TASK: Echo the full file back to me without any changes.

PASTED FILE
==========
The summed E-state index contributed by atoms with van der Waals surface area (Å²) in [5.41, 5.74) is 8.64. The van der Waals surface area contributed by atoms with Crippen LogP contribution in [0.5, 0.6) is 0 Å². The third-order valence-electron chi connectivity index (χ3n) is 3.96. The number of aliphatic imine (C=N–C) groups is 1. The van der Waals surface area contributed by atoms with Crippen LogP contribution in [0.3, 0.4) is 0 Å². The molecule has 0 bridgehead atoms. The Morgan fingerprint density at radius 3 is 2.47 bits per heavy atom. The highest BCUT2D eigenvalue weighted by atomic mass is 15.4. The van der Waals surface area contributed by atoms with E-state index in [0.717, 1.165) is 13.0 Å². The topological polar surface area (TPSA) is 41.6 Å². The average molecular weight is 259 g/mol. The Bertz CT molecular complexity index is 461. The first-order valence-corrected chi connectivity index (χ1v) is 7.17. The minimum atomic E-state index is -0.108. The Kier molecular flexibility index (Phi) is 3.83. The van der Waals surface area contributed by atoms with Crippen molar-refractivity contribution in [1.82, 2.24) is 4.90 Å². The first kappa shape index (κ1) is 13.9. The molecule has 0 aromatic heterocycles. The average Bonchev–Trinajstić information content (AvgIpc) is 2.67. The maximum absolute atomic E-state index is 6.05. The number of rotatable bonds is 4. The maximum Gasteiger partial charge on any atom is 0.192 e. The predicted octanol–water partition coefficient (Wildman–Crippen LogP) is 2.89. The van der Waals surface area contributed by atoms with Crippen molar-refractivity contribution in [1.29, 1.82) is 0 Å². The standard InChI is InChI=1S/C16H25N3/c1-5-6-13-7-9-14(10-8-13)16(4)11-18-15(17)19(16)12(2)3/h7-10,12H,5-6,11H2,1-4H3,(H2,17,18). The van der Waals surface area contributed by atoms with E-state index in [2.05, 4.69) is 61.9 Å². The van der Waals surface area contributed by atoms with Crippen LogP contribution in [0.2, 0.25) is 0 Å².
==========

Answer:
The summed E-state index contributed by atoms with van der Waals surface area (Å²) in [5.41, 5.74) is 8.64. The van der Waals surface area contributed by atoms with Crippen LogP contribution in [0.5, 0.6) is 0 Å². The third-order valence-electron chi connectivity index (χ3n) is 3.96. The number of aliphatic imine (C=N–C) groups is 1. The van der Waals surface area contributed by atoms with Crippen LogP contribution in [0.3, 0.4) is 0 Å². The molecule has 0 bridgehead atoms. The Morgan fingerprint density at radius 3 is 2.47 bits per heavy atom. The highest BCUT2D eigenvalue weighted by atomic mass is 15.4. The van der Waals surface area contributed by atoms with E-state index in [0.717, 1.165) is 13.0 Å². The topological polar surface area (TPSA) is 41.6 Å². The average molecular weight is 259 g/mol. The Bertz CT molecular complexity index is 461. The first-order valence-corrected chi connectivity index (χ1v) is 7.17. The minimum atomic E-state index is -0.108. The Kier molecular flexibility index (Phi) is 3.83. The van der Waals surface area contributed by atoms with Crippen molar-refractivity contribution in [1.82, 2.24) is 4.90 Å². The first kappa shape index (κ1) is 13.9. The molecule has 0 aromatic heterocycles. The average Bonchev–Trinajstić information content (AvgIpc) is 2.67. The maximum absolute atomic E-state index is 6.05. The number of rotatable bonds is 4. The maximum Gasteiger partial charge on any atom is 0.192 e. The predicted octanol–water partition coefficient (Wildman–Crippen LogP) is 2.89. The van der Waals surface area contributed by atoms with Crippen molar-refractivity contribution in [1.29, 1.82) is 0 Å². The standard InChI is InChI=1S/C16H25N3/c1-5-6-13-7-9-14(10-8-13)16(4)11-18-15(17)19(16)12(2)3/h7-10,12H,5-6,11H2,1-4H3,(H2,17,18). The van der Waals surface area contributed by atoms with E-state index in [2.05, 4.69) is 61.9 Å². The van der Waals surface area contributed by atoms with Crippen LogP contribution in [0.2, 0.25) is 0 Å².